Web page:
I love cinnamon rolls, and I’ve always wanted to make them not out of a canister that you pop open like a weird little bomb. My favorite cinnamon-y roll recipe would certainly be Judy Carroll’s Christmas Morning Coffee Cake (I will make it sometime and post the recipe, because it will change your life, and has like 5 ingredients), but Instant Butterscotch Pudding is really hard to come by on the West Coast. But that is made in a bundt pan, and is different from traditional cinnamon rolls. So, I turned to Alton Brown, who has never once failed me.
This is the second time I’ve made these, and they’re a little labor intensive for my taste, but I have to hand it to Alton, they’re flaky, buttery, delicious and perfect. Also, my boyfriend periodically mentions that he wouldn’t hate it if I made them again, which for him is like posting a billboard that says “MAKE CINNAMON ROLLS NOW”. He doesn’t spend his days obsessing about food, which is a quality I will never understand.
- 4 large egg yolks, room temperature
- 1 large whole egg, room temperature
- 1/4 cup sugar
- 6 tablespoons melted butter
- 3/4 cup buttermilk, room temperature
- 4 cups flour, plus some for dusting
- 1 package instant dry yeast, approximately 2 1/4 teaspoons
- 1 1/4 teaspoons kosher salt
- cooking spray
- 1 cup packed brown sugar
- 1 tablespoon ground cinnamon
- Pinch salt
- 1 1/2 tablespoons melted butter
- 1/4 cup softened cream cheese
- 3 tablespoons milk
- 1 1/2 cups powdered sugar
For the dough: in the bowl of a stand mixer with the whisk attachment, whisk the egg yolks, whole egg, sugar, butter, and buttermilk. Add approximately 2 cups of the flour along with the yeast and salt; whisk until moistened and combined. Remove the whisk attachment and replace with a dough hook. Add all but 3/4 cup of the remaining flour and knead on low speed for 5 minutes. Check the consistency of the dough, add more flour if necessary; the dough should feel soft and moist but not sticky. Knead on low speed 5 minutes more or until the dough clears the sides of the bowl. Turn the dough out onto a lightly floured work surface; knead by hand about 30 seconds. Lightly oil a large bowl. Transfer the dough to the bowl, lightly oil the top of the dough, cover and let double in volume, 2 to 2 1/2 hours.
Combine the brown sugar, cinnamon and salt in a medium bowl. Mix until well incorporated. Set aside until ready to use.
Butter a 9 by 13-inch glass baking dish. Turn the dough out onto a lightly floured work surface. Gently shape the dough into a rectangle with the long side nearest you. Roll into an 18 by 12-inch rectangle. Brush the dough with the 3/4-ounce of melted butter, leaving 1/2-inch border along the top edge. Sprinkle the filling mixture over the dough, leaving a 3/4-inch border along the top edge; gently press the filling into the dough. Beginning with the long edge nearest you, roll the dough into a tight cylinder. Firmly pinch the seam to seal and roll the cylinder seam side down. Very gently squeeze the cylinder to create even thickness. Using a serrated knife, slice the cylinder into 1 1/2-inch rolls; yielding 12 rolls. Arrange rolls cut side down in the baking dish; cover tightly with plastic wrap and store in the refrigerator overnight or up to 16 hours.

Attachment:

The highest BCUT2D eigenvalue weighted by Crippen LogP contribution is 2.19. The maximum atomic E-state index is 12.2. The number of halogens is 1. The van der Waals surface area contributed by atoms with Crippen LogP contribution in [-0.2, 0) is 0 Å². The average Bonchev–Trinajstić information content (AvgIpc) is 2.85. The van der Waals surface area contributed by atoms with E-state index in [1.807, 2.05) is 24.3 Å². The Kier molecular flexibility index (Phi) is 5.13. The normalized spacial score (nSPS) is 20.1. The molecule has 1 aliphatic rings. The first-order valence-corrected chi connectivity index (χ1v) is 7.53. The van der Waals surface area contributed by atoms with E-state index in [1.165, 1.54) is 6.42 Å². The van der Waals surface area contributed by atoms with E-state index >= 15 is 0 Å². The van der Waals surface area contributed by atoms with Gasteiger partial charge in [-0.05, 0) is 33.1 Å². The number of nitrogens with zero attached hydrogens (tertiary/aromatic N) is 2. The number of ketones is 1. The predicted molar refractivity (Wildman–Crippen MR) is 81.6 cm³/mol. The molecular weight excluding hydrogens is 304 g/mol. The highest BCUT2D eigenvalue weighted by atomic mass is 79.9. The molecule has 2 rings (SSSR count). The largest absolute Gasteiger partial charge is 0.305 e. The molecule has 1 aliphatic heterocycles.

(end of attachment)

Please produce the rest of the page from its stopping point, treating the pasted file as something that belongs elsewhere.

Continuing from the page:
Remove the rolls from the refrigerator and place in an oven that is turned off. Fill a shallow pan 2/3-full of boiling water and set on the rack below the rolls. Close the oven door and let the rolls rise until they look slightly puffy; approximately 30 minutes. Remove the rolls and the shallow pan of water from the oven.
Preheat the oven to 350 degrees F.
When the oven is ready, place the rolls on the middle rack and bake until golden brown, or until the internal temperature reaches 190 degrees F on an instant-read thermometer, approximately 30 minutes.
While the rolls are cooling slightly, make the icing by whisking the cream cheese in the bowl of a stand mixer until creamy. Add the milk and whisk until combined. Sift in the powdered sugar, and whisk until smooth. Spread over the rolls and serve immediately.
It seems important for me to list the things in this recipe I did not do, because as I said, I’m not a really big fan of labor intensive cooking. I let the dough rise for a couple hours, but it definitely did not double in size like Alton said it would. I also did not do the hot water in the cold oven thing in the morning, I took it out and put it on top of the oven while the oven got hot, though. I baked mine for probably 40 minutes, they get obviously beautiful and golden on top when they’re done, I of course did not measure the temperature with a thermometer.
Make them, everyone in your house in the morning will love you.